A core outcome of the study was that hydro-electric regulation causes profound and negative impacts (largely through destroying littoral zone aquatic plants) on the ecology of the lake concerned.  In similar Scandinavian lakes  classic ‘before and after’ studies revealed  that up to 70% of the aquatic invertebrate that supports higher animals can be lost (with important depressive effects on subsistence and commercial fisheries).  We are without the great detail of these studies, but recent work indicates that the barren stony shores of reservoirs like Ericht, Cluanie and Quaich are every bit the aquatic desert they appear to be.  Further background research however revealed that a massive potential (up to 90%) source of plant material to support the aquatic food-chain could be derived from riparian deciduous woodland.  The main fisheries management problem turned out to be what was happening on the land.  What was happening on the land was derived from its land tenure system and the aims and management of its owners, historically and extant. Why was that land treeless?  The then ‘orthodoxy’ was that it was because of the harsh climate and the poor soil; perhaps scrubby birch and willow?  Challenging that orthodoxy were the basic bioclimatic facts, ecological history and empirical experience in other montane ‘Arctic Charr countries.’  The challenge of re-establishing deciduous riparian woodland was taken up.  In so doing it opened up even bigger challenges in realising a wider strategic potential.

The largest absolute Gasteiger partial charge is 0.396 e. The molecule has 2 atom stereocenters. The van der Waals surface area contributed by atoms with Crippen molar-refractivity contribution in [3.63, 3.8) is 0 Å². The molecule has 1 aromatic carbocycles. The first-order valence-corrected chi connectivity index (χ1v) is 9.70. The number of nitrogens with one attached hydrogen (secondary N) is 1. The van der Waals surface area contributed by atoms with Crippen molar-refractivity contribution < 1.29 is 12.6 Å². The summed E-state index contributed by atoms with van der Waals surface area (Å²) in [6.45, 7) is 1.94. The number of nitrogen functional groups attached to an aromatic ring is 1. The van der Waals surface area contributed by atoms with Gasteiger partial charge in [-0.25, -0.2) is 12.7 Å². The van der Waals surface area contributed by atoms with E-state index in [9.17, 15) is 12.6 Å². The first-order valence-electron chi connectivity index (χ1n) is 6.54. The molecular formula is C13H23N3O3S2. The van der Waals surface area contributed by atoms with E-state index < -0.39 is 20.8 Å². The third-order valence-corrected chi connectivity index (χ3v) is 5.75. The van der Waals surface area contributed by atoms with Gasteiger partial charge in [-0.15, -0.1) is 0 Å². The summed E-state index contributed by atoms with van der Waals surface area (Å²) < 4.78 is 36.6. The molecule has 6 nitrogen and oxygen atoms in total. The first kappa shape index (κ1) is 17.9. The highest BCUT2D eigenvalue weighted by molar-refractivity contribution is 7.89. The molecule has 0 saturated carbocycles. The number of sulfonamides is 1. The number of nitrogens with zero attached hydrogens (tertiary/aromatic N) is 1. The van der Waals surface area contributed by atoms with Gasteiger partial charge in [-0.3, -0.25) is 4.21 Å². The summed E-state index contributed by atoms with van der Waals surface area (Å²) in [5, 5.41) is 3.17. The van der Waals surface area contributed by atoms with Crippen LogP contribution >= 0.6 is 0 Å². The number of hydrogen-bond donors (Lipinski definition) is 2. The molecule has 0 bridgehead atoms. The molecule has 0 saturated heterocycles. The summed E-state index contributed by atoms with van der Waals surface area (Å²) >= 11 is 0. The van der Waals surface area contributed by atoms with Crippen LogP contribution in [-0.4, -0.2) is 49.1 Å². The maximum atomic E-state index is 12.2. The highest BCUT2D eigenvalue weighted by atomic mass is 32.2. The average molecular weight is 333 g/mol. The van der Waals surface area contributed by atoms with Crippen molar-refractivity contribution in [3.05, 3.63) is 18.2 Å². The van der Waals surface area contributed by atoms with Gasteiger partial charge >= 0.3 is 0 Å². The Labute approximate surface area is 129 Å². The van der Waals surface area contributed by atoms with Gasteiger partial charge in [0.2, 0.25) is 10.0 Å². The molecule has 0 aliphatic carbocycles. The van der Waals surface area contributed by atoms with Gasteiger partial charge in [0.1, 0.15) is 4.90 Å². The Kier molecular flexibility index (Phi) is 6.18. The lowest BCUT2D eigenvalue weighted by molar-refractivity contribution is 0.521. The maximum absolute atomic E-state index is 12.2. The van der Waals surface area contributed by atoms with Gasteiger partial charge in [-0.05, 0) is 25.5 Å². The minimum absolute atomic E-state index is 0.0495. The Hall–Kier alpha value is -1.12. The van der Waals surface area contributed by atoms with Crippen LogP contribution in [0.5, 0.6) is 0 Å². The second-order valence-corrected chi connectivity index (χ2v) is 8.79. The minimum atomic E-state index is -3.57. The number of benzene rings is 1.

Image 2 – Loch Garry truncated morraine revegetating

The first inklings of the potential were stimulated by both a literature review related to the physical habitat requirements of Arctic Charr and site visits to Norway in 1971, 1973 and 1974. But the biggest single advances in this area, both in respect of the specifics of tree species/origin/provenance selection and the wider national strategic overview we were developing (in parallel to other initiatives we were involved in) were study visits to Iceland in 1981 and Vestlandet in Norway in 1984. In respect of the former we were lucky indeed, before his death not long after, to draw on the extensive knowledge of Hakon Bjarnasson, the father figure of Icelandic forestry who, apart from his silvicultural expertise in a country where the most favourable tree growing conditions were climatically closely akin to Drumochter Pass, had a profound interest and experience of soil conservation and environmental protection issues in challenging boreal and austral conditions.  Proud as he was of his country’s culture and living standards, Hakon was fully open about the shocking devastation that comprised much of the Icelandic environment, perhaps the most eroded country in Northern Europe and had spent much of his professional life trying to redress it.

George Monbiot has described the Scottish and British uplands as ‘sheep-wrecked’ (see for example this article in relation to the A83 Rest and Be Thankful slope failures).  In comparison, Iceland has had a thousand years of ovine-wrecking, (compared to our  mere 300 years), where a land once 40% covered in mixed broadleaved forest (of species also once common in Scotland), had been reduced to looking like a movie set from a desert world in Star Wars.  Though the cessation of headage payments may have helped us a little, nonetheless, Iceland gives a stark warning of what might occur if we don’t change our perception of what the uplands can biologically sustain. Indeed, Hakon, on seeing photographs of erosion gullies in the Grampians, opined that unless restorative, protective forestry took place, that we would, in two or three generations, perhaps 100 years at the most, have no vegetation left on the hills.  He would not be surprised to see the repeated landslips on the A83 (the Rest and Be Thankful) or the A85 at Glen Ogle, and neither very sadly, are we.